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Sunday, June 23, 2024

How about: “Pandemic Exacerbates Health Emergency for Expectant Mothers”?

The COVID-19 pandemic has exacerbated an already existing health crisis among pregnant women, according to a new report by the Centers for Disease Control and Prevention (CDC). The report highlights the increased risk of severe illness and death for pregnant women with COVID-19, as well as the disproportionate impact of the pandemic on communities of color.

The report analyzed data from 22 states and found that between March and December 2020, pregnant women with COVID-19 were more likely to be hospitalized, admitted to the intensive care unit (ICU), and put on a ventilator than non-pregnant women with the virus. They were also at a higher risk of death, with a mortality rate of 1.5 deaths per 1,000 live births compared to 0.9 deaths per 1,000 live births for non-pregnant women.

The report also highlighted the significant racial and ethnic disparities in the impact of the pandemic on pregnant women. Black and Hispanic pregnant women were more likely to be infected with COVID-19 and more likely to experience severe illness than white pregnant women. They were also more likely to die from COVID-19 than white pregnant women, with a mortality rate of 2.3 and 1.6 deaths per 1,000 live births respectively, compared to 0.9 deaths per 1,000 live births for white pregnant women.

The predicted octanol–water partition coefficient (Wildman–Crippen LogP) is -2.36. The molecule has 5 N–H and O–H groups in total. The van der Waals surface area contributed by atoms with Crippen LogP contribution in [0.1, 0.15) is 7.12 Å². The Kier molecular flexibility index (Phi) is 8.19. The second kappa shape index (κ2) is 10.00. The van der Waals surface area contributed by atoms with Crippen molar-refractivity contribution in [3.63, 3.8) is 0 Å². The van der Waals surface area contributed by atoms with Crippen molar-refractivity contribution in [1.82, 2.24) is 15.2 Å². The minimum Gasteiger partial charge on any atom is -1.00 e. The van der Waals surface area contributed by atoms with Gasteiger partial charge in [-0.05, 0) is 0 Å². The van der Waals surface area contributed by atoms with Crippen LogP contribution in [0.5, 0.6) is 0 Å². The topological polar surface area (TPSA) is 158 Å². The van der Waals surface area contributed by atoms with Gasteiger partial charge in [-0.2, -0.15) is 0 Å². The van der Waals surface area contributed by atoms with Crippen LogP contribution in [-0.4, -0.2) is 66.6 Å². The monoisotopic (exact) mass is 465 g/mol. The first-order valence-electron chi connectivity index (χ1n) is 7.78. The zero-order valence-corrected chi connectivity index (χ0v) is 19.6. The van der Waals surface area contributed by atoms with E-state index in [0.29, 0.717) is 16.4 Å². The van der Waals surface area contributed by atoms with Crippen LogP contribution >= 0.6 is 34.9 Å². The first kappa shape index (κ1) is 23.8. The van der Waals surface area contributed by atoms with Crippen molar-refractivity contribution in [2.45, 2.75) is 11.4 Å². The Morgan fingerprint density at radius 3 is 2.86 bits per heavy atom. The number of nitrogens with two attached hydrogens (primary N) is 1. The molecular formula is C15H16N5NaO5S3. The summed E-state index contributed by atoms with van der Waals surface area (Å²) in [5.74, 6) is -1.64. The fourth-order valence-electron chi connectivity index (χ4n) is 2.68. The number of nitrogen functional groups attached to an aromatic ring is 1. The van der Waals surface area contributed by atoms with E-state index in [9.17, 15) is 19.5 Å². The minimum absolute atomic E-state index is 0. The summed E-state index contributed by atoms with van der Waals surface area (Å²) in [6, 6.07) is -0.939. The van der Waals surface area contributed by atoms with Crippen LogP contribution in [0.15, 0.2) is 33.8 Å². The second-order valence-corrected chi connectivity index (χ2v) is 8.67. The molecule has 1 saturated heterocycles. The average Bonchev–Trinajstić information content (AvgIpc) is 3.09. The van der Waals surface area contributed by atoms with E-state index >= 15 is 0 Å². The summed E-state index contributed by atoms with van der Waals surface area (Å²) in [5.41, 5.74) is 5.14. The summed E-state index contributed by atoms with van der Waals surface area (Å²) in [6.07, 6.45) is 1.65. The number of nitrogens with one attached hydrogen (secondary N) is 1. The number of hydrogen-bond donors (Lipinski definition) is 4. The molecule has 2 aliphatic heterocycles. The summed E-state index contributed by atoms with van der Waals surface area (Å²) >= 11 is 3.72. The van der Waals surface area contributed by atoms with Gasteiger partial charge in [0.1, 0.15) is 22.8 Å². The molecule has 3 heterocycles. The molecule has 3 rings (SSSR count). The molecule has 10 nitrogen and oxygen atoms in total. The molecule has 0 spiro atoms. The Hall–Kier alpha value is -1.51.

Black and Hispanic women are more likely to be essential workers and have less access to quality healthcare, which may increase their risk of exposure to COVID-19 and limit their ability to access necessary care. They may also be more likely to have underlying health conditions that increase their risk of severe illness and death from COVID-19.

The report underscores the urgent need for increased attention to the health of pregnant women during the COVID-19 pandemic, particularly for women of color who are disproportionately affected. The CDC recommends that pregnant women take steps to protect themselves from COVID-19, such as getting vaccinated, wearing masks, and practicing physical distancing. Healthcare providers are also encouraged to provide equitable care to pregnant women, particularly those from communities of color.

Overall, the report highlights the critical need for a comprehensive approach to addressing the health crisis among pregnant women during the COVID-19 pandemic. This includes addressing the underlying social and economic factors that contribute to health disparities, as well as improving access to quality healthcare and providing targeted support for pregnant women and their families. By taking these steps, we can help ensure that all pregnant women have the resources and support they need to stay healthy and safe during this challenging time.

Jonathan James
Jonathan James
I serve as a Senior Executive Journalist of The National Era
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